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This week at Juno

As is increasingly the case, the most exciting records this week were a clutch of grimy lo-fi records with feet on either side of the house and techno divide.

FunkinEven’s Apron label provided us with its first record from an outside artist, introducing the sounds of young Miami based producer Greg Beato to our ears with his Apron EP. “Respect The ’78” provided one of the year’s strangest longform techno jams, with woozy synths drifting in and out over knackered kicks, while “Let Em Know” provided a more recognisable house template, albeit shot through with scuzz. It was an aesthetic similar to False Memories, Marcos Cabral’s new album for L.I.E.S. which saw a collection of dusty productions made between 1998 and 2000 committed to wax. Those expecting material along the lines of his On The Prowl edits should probably look elsewhere. However, perhaps our favourite of the three was the return of Tuff Sherm on The Trilogy Tapes, whose Burglar Loops EP featured some distinctly hip hop infused house and techno.

Of course there was also plenty of less raw music to match the season, with Full Pupp providing the sunniest record of the week by a long way in the form of a collection of remixes of Prins Thomas’ “Bobletekno”, all lending a Sex Tags-style weirdness and dubbiness to proceedings, with DJ Fett Burger himself providing a suitably bouncy rework of “Flau Pappadans”. More forward thinking disco beats could be found in Mind Fair’s Golf Channel debut Downtown Nubian, with some wonderfully psychedelic music to match the abstract art, while extra Golf Channel goodness was present in the second part of Juju & Jordash’s Golem series, with “Coffin Train” providing some of the most demented analogue techno strangeness of the week.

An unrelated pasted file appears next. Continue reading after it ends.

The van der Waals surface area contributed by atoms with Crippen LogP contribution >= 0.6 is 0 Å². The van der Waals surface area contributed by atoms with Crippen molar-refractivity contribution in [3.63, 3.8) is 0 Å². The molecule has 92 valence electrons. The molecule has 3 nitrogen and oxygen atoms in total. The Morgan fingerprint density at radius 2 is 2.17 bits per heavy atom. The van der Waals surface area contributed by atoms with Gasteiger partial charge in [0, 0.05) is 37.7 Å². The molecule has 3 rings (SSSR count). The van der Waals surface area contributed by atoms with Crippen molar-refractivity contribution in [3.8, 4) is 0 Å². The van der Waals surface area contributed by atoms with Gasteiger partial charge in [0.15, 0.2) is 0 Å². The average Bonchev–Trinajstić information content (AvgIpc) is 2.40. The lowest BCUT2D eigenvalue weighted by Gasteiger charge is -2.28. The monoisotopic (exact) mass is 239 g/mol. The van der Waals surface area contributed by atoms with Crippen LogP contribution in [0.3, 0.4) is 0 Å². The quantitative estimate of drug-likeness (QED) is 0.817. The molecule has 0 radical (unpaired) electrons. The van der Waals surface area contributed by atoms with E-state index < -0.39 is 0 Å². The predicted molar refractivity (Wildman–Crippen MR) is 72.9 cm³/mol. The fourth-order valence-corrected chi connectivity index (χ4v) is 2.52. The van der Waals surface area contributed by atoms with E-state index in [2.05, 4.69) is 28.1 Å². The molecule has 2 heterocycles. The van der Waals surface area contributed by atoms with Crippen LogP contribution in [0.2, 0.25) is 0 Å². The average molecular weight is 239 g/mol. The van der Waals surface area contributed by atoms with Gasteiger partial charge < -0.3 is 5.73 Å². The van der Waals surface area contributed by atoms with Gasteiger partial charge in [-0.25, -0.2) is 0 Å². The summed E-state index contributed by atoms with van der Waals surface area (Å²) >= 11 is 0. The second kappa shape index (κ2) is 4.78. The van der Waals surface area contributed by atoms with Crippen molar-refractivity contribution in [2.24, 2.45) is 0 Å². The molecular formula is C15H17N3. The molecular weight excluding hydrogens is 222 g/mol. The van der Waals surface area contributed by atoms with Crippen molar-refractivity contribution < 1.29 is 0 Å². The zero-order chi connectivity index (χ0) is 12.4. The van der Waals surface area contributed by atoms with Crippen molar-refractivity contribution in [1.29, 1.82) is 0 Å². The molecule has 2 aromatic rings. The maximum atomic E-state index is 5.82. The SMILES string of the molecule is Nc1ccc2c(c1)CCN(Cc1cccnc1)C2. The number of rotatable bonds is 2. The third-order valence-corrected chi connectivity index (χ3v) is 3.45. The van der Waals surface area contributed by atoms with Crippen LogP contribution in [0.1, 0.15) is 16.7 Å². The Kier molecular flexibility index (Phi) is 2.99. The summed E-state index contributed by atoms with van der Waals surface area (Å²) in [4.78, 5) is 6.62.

Although the bass music continuum has been drifting towards ever tougher styles of late, this week’s offering was characterised by bright synths and bold melodies. Local Action supplied Scales, the debut album from US footwork prodigy Lil Jabba which showcased his idiosyncratic take on the genre. Offering an even more unexpected sound was Ikonika, whose Beach Mode single saw her style bubble over into breezy ’80s synthpop. It was a technicolour style shared by new Keysound signing E.m.m.a., who delivered a cheeky 7″ in the form of Jahovia, with vocals from Rebel MC that combined the brooding sounds of dub with something much lighter.

On a considerably more experimental tip was the latest release from Mark Fell’s Sensate Focus project, which switched from deconstructing deep house to reassembling the shattered pieces of footwork; also taking bass in a decidedly odder direction was Al Tourettes, who released the Margosa Heights EP, his first record under the new Second Storey name for Houndstooth, combining churning subs with abstract tones and bubbling electro arpeggios. Of course there was still room for two straight up grime bangers, as Bandulu delivered Kahn & Neek’s incendiary Chevy 12″.